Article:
Jennifer and Olivia are hard at work making a super fancy poster for their presentation. Want a good way to keep elementary kids entertained? Get them glue, construction paper, and silk flowers. Seriously. These kids went to town on their posters.

It's hard to read but it days "hit the chicken." It's become kind of a classroom joke because in Korean 닥쳐 (dahk chyu) means "shut up" as well as "hit the chicken." Why? I don't know. So when they would get really chatty while I'm trying to start class I would make a joke about frying chicken or killing a chicken and they would laugh and get focused again. They thought it was hilarious so who was I to roll my eyes?

Friday was probably my saddest day because they were seriously my favorite group of students. Honestly, I have never had a better class. They were low level middle school which is normally a really tough crowd, but they were just amazing. I hope they stay that way. :)

From left to right Tony, Taehyun, and Clara.

Left to right Jimin and Julia.

On Saturday I met up with my friend Katelyn for a last lunch date. She took me to a freaking AMAZING restaurant called Mad for Garlic. And they weren't kidding when they say mad for garlic. The place is decked out with garlic cloves and every dish uses copious amounts of garlic.

We started out with cheese fondue. Yes, that is two whole bulbs of roasted garlic you see in a tiny dish of melted cheese. It was SO GOOD. I cannot get over how delicious this place was.

The lovely Katelyn enjoying her fondue.

After my final day of teaching (yay!), I met up with her again for noraebang!! I have only gone the one time because I didn't want to ruin my voice for school. I was super sad that I hadn't been able to go as much as I wanted so we went. AND IT WAS AWESOME! We need noraebangs in the States. Why? Because it's so much fun to sing until you can't anymore in your own private room with a big screen tv and tambourines! Why do we not have these in the States!?

Also, my throat hurts today. IT WAS WORTH IT!! And I want to go again before I leave but I don't know if I'll be able to sing anymore! XD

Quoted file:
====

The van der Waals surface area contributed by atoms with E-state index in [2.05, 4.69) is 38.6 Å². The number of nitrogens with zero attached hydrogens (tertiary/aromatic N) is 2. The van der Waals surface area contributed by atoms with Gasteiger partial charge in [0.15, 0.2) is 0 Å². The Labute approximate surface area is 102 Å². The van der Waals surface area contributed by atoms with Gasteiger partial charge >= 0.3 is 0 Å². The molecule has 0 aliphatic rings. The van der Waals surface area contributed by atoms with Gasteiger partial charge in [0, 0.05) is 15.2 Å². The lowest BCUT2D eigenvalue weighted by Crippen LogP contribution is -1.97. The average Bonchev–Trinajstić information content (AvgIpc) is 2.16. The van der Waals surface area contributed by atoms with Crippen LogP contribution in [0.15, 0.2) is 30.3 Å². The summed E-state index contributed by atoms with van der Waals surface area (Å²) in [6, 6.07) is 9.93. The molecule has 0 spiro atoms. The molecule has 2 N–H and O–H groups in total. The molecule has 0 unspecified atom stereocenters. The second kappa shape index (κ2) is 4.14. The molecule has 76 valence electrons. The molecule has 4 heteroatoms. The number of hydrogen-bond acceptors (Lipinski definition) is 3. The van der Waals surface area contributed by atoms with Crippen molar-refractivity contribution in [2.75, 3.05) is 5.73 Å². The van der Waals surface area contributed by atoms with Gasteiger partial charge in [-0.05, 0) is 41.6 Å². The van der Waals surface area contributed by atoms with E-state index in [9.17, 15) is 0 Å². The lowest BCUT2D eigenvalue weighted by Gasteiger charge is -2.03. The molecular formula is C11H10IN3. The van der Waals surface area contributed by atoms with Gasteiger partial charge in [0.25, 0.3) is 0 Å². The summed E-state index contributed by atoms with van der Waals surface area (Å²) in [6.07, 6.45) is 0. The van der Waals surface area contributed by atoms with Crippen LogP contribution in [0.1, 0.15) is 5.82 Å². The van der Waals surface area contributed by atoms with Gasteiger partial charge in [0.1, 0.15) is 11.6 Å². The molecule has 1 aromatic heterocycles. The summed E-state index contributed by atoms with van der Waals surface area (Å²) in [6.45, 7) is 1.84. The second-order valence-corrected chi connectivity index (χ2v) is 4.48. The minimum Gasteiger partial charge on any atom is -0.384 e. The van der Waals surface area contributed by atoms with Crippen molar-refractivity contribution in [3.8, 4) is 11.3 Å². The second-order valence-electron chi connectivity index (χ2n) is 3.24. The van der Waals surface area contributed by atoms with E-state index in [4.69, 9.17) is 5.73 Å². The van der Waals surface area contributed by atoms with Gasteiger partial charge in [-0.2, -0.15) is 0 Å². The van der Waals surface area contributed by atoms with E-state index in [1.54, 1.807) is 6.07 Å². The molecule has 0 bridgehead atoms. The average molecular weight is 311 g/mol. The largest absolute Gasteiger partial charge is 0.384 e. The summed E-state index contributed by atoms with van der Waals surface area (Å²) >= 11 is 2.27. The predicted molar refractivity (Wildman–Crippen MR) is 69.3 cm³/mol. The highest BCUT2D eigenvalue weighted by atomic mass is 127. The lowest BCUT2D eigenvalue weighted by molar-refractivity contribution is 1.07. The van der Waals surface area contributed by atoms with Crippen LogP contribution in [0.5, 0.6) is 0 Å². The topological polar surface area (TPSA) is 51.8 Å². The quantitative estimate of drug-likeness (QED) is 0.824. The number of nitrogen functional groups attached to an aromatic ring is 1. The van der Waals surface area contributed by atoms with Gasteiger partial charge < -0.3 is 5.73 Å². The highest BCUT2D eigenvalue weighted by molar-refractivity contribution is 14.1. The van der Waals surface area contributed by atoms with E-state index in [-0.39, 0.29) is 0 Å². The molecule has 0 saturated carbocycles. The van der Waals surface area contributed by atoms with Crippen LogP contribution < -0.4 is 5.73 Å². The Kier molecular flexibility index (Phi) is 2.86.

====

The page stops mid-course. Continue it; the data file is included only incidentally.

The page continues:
Tomorrow is my last full day in the country (crazy!) and I'll be doing chores like take care of last minute bills with Mr. Han (who doesn't speak English... it will be fun!) and transferring money home. Then it's homeward bound, folks!

Friday, August 26, 2011

Things I WON'T miss...

As the day to leave gets closer and closer, my feelings about leaving Korea are very bittersweet. It's like graduation day all over again. You look around at all the people you've interacted with everyday and realize, "I will probably never see any of these people ever again..." and you get a little misty eyed whereas the day before you had been throwing your homework in the air screaming "FREEDOM!!!"

There are lots of things I will miss about Korea. However, there are also many things that I definitely WILL NOT miss.

My apartment

No dryer, tiny, kneeling to put away all my clothes, tiny, no oven, TINY... I'll be pretty happy to have space to store things again.

My bathroom

Even more than the apartment itself, I will NOT miss my bathroom! I am very ready for a toilet area that is separate from my shower, thank you very much! In fact, when I'm feeling really homesick and ready to leave, I start counting how many showers until I go home (2 more showers!!!).

Air drying clothes

Scratchy towels, cardboard jeans, little lint balls on all my nice shirts... I miss the fluffing effects of a dryer.

Pushy sales people

While I LOVE the shopping here in Korea, I will NOT miss the pushy sales people! In some places, they will follow you around the ENTIRE FREAKING STORE and comment on every little thing your eye falls on, and even things you couldn't care less about.

No online banking!